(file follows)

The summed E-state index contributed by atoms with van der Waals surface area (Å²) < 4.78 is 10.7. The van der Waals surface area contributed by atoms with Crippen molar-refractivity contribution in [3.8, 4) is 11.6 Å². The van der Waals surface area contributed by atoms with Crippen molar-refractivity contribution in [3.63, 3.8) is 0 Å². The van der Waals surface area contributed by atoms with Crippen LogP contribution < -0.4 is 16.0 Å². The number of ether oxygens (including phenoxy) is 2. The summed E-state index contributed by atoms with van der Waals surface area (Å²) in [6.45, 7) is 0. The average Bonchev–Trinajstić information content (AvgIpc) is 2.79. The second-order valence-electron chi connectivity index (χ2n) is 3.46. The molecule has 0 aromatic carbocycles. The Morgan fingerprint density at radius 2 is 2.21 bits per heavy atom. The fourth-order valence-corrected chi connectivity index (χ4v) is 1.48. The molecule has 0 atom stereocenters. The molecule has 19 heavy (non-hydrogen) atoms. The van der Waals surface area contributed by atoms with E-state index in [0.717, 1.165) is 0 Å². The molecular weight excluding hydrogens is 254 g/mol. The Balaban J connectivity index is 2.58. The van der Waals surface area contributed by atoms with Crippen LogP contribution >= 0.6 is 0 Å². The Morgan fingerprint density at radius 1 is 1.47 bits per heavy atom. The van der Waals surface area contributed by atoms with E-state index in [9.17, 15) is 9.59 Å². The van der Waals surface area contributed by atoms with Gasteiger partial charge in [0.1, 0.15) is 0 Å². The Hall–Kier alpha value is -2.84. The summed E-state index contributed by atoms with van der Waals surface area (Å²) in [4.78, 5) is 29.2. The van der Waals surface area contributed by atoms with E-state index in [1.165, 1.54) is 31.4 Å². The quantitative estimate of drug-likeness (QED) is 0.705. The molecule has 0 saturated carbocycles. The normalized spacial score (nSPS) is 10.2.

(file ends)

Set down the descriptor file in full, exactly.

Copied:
The summed E-state index contributed by atoms with van der Waals surface area (Å²) < 4.78 is 10.7. The van der Waals surface area contributed by atoms with Crippen molar-refractivity contribution in [3.8, 4) is 11.6 Å². The van der Waals surface area contributed by atoms with Crippen molar-refractivity contribution in [3.63, 3.8) is 0 Å². The van der Waals surface area contributed by atoms with Crippen LogP contribution < -0.4 is 16.0 Å². The number of ether oxygens (including phenoxy) is 2. The summed E-state index contributed by atoms with van der Waals surface area (Å²) in [6.45, 7) is 0. The average Bonchev–Trinajstić information content (AvgIpc) is 2.79. The second-order valence-electron chi connectivity index (χ2n) is 3.46. The molecule has 0 aromatic carbocycles. The Morgan fingerprint density at radius 2 is 2.21 bits per heavy atom. The fourth-order valence-corrected chi connectivity index (χ4v) is 1.48. The molecule has 0 atom stereocenters. The molecule has 19 heavy (non-hydrogen) atoms. The van der Waals surface area contributed by atoms with E-state index in [0.717, 1.165) is 0 Å². The molecular weight excluding hydrogens is 254 g/mol. The Balaban J connectivity index is 2.58. The van der Waals surface area contributed by atoms with Crippen LogP contribution >= 0.6 is 0 Å². The Morgan fingerprint density at radius 1 is 1.47 bits per heavy atom. The van der Waals surface area contributed by atoms with E-state index in [9.17, 15) is 9.59 Å². The van der Waals surface area contributed by atoms with Gasteiger partial charge in [0.1, 0.15) is 0 Å². The Hall–Kier alpha value is -2.84. The summed E-state index contributed by atoms with van der Waals surface area (Å²) in [4.78, 5) is 29.2. The van der Waals surface area contributed by atoms with E-state index in [1.165, 1.54) is 31.4 Å². The quantitative estimate of drug-likeness (QED) is 0.705. The molecule has 0 saturated carbocycles. The normalized spacial score (nSPS) is 10.2.